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Be Sure To Check Out Fidelity D & D Bancorp, Inc. (NASDAQ:FDBC) Before It Goes Ex-Dividend

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Some investors rely on dividends for growing their wealth, and if you're one of those dividend sleuths, you might be intrigued to know that Fidelity D & D Bancorp, Inc. (NASDAQ:FDBC) is about to go ex-dividend in just two days. The ex-dividend date is one business day before a company's record date, which is the date on which the company determines which shareholders are entitled to receive a dividend. The ex-dividend date is important as the process of settlement involves two full business days. So if you miss that date, you would not show up on the company's books on the record date. Thus, you can purchase Fidelity D & D Bancorp's shares before the 20th of May in order to receive the dividend, which the company will pay on the 10th of June.

The company's next dividend payment will be US$0.30 per share. Last year, in total, the company distributed US$1.20 to shareholders. Last year's total dividend payments show that Fidelity D & D Bancorp has a trailing yield of 2.1% on the current share price of $55.92. We love seeing companies pay a dividend, but it's also important to be sure that laying the golden eggs isn't going to kill our golden goose! We need to see whether the dividend is covered by earnings and if it's growing.

See our latest analysis for Fidelity D & D Bancorp

Dividends are typically paid out of company income, so if a company pays out more than it earned, its dividend is usually at a higher risk of being cut. Fidelity D & D Bancorp paid out a comfortable 35% of its profit last year.

Companies that pay out less in dividends than they earn in profits generally have more sustainable dividends. The lower the payout ratio, the more wiggle room the business has before it could be forced to cut the dividend.

Click here to see how much of its profit Fidelity D & D Bancorp paid out over the last 12 months.

historic-dividend
historic-dividend

Have Earnings And Dividends Been Growing?

Businesses with strong growth prospects usually make the best dividend payers, because it's easier to grow dividends when earnings per share are improving. If earnings fall far enough, the company could be forced to cut its dividend. For this reason, we're glad to see Fidelity D & D Bancorp's earnings per share have risen 11% per annum over the last five years.

The main way most investors will assess a company's dividend prospects is by checking the historical rate of dividend growth. Fidelity D & D Bancorp has delivered 6.1% dividend growth per year on average over the past 10 years. It's encouraging to see the company lifting dividends while earnings are growing, suggesting at least some corporate interest in rewarding shareholders.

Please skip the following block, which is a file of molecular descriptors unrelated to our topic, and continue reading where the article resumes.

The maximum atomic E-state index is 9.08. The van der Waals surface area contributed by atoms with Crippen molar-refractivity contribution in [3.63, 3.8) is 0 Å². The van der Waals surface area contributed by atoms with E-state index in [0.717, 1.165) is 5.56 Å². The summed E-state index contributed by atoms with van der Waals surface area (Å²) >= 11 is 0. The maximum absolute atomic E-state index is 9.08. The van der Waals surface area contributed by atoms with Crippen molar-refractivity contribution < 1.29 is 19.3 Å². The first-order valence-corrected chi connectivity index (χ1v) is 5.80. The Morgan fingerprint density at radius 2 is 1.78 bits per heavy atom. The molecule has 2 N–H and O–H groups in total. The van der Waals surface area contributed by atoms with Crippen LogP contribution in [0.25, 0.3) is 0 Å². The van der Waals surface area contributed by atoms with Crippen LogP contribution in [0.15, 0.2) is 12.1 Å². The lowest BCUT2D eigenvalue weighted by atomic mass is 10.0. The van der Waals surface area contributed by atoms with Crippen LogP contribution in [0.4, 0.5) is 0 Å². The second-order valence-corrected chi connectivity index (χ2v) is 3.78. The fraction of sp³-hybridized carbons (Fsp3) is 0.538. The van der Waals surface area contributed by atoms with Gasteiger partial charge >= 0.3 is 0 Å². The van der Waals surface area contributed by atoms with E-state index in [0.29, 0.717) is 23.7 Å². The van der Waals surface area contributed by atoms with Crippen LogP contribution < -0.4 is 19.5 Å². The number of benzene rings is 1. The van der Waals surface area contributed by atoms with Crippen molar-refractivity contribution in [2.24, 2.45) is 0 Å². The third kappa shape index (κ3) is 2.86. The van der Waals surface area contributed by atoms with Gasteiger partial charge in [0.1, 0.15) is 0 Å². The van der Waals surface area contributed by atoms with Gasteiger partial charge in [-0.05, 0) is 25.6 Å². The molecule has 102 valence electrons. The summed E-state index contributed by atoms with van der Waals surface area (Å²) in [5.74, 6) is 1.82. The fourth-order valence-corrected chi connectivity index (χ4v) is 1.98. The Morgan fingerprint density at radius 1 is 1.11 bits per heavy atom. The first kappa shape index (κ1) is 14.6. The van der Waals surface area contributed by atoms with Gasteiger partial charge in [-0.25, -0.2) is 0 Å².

To Sum It Up

Is Fidelity D & D Bancorp an attractive dividend stock, or better left on the shelf? Companies like Fidelity D & D Bancorp that are growing rapidly and paying out a low fraction of earnings, are usually reinvesting heavily in their business. Perhaps even more importantly - this can sometimes signal management is focused on the long term future of the business. We think this is a pretty attractive combination, and would be interested in investigating Fidelity D & D Bancorp more closely.

With that in mind, a critical part of thorough stock research is being aware of any risks that stock currently faces. Case in point: We've spotted 1 warning sign for Fidelity D & D Bancorp you should be aware of.

If you're in the market for dividend stocks, we recommend checking our list of top dividend stocks with a greater than 2% yield and an upcoming dividend.

This article by Simply Wall St is general in nature. It does not constitute a recommendation to buy or sell any stock, and does not take account of your objectives, or your financial situation. We aim to bring you long-term focused analysis driven by fundamental data. Note that our analysis may not factor in the latest price-sensitive company announcements or qualitative material. Simply Wall St has no position in any stocks mentioned.

Have feedback on this article? Concerned about the content? Get in touch with us directly. Alternatively, email editorial-team (at) simplywallst.com.